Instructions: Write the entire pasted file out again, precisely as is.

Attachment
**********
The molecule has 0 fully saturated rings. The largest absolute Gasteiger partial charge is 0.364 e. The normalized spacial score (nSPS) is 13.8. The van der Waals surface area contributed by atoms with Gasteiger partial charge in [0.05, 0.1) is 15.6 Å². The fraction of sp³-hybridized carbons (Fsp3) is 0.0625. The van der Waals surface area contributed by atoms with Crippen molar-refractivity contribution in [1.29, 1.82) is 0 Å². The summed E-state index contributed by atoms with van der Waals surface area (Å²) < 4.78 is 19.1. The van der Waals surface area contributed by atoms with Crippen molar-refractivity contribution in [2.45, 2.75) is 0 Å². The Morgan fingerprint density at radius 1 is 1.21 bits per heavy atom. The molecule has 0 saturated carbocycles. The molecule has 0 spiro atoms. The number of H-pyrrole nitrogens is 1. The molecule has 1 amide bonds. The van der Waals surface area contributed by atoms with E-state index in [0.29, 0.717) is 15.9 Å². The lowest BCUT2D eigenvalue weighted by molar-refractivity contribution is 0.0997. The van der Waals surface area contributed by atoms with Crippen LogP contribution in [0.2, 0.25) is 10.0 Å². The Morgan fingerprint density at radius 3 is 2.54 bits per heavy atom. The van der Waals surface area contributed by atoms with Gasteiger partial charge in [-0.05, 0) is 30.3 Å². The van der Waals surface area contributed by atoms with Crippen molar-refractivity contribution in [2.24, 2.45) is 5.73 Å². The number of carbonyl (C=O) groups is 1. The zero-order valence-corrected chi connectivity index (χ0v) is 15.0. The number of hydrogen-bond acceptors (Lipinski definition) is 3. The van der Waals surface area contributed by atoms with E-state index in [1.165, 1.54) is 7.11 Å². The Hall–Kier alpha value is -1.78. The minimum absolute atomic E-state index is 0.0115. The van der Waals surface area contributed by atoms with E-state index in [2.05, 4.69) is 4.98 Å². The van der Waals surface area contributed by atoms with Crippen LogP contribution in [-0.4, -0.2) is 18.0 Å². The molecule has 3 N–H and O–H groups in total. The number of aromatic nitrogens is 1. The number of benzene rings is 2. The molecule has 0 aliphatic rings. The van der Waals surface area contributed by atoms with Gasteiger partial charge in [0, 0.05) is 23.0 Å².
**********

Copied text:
The molecule has 0 fully saturated rings. The largest absolute Gasteiger partial charge is 0.364 e. The normalized spacial score (nSPS) is 13.8. The van der Waals surface area contributed by atoms with Gasteiger partial charge in [0.05, 0.1) is 15.6 Å². The fraction of sp³-hybridized carbons (Fsp3) is 0.0625. The van der Waals surface area contributed by atoms with Crippen molar-refractivity contribution in [1.29, 1.82) is 0 Å². The summed E-state index contributed by atoms with van der Waals surface area (Å²) < 4.78 is 19.1. The van der Waals surface area contributed by atoms with Crippen molar-refractivity contribution in [2.45, 2.75) is 0 Å². The Morgan fingerprint density at radius 1 is 1.21 bits per heavy atom. The molecule has 0 saturated carbocycles. The molecule has 0 spiro atoms. The number of H-pyrrole nitrogens is 1. The molecule has 1 amide bonds. The van der Waals surface area contributed by atoms with E-state index in [0.29, 0.717) is 15.9 Å². The lowest BCUT2D eigenvalue weighted by molar-refractivity contribution is 0.0997. The van der Waals surface area contributed by atoms with Crippen LogP contribution in [0.2, 0.25) is 10.0 Å². The Morgan fingerprint density at radius 3 is 2.54 bits per heavy atom. The van der Waals surface area contributed by atoms with Gasteiger partial charge in [-0.05, 0) is 30.3 Å². The van der Waals surface area contributed by atoms with Crippen molar-refractivity contribution in [2.24, 2.45) is 5.73 Å². The number of carbonyl (C=O) groups is 1. The zero-order valence-corrected chi connectivity index (χ0v) is 15.0. The number of hydrogen-bond acceptors (Lipinski definition) is 3. The van der Waals surface area contributed by atoms with E-state index in [1.165, 1.54) is 7.11 Å². The Hall–Kier alpha value is -1.78. The minimum absolute atomic E-state index is 0.0115. The van der Waals surface area contributed by atoms with E-state index in [2.05, 4.69) is 4.98 Å². The van der Waals surface area contributed by atoms with Crippen LogP contribution in [-0.4, -0.2) is 18.0 Å². The molecule has 3 N–H and O–H groups in total. The number of aromatic nitrogens is 1. The number of benzene rings is 2. The molecule has 0 aliphatic rings. The van der Waals surface area contributed by atoms with Gasteiger partial charge in [0, 0.05) is 23.0 Å².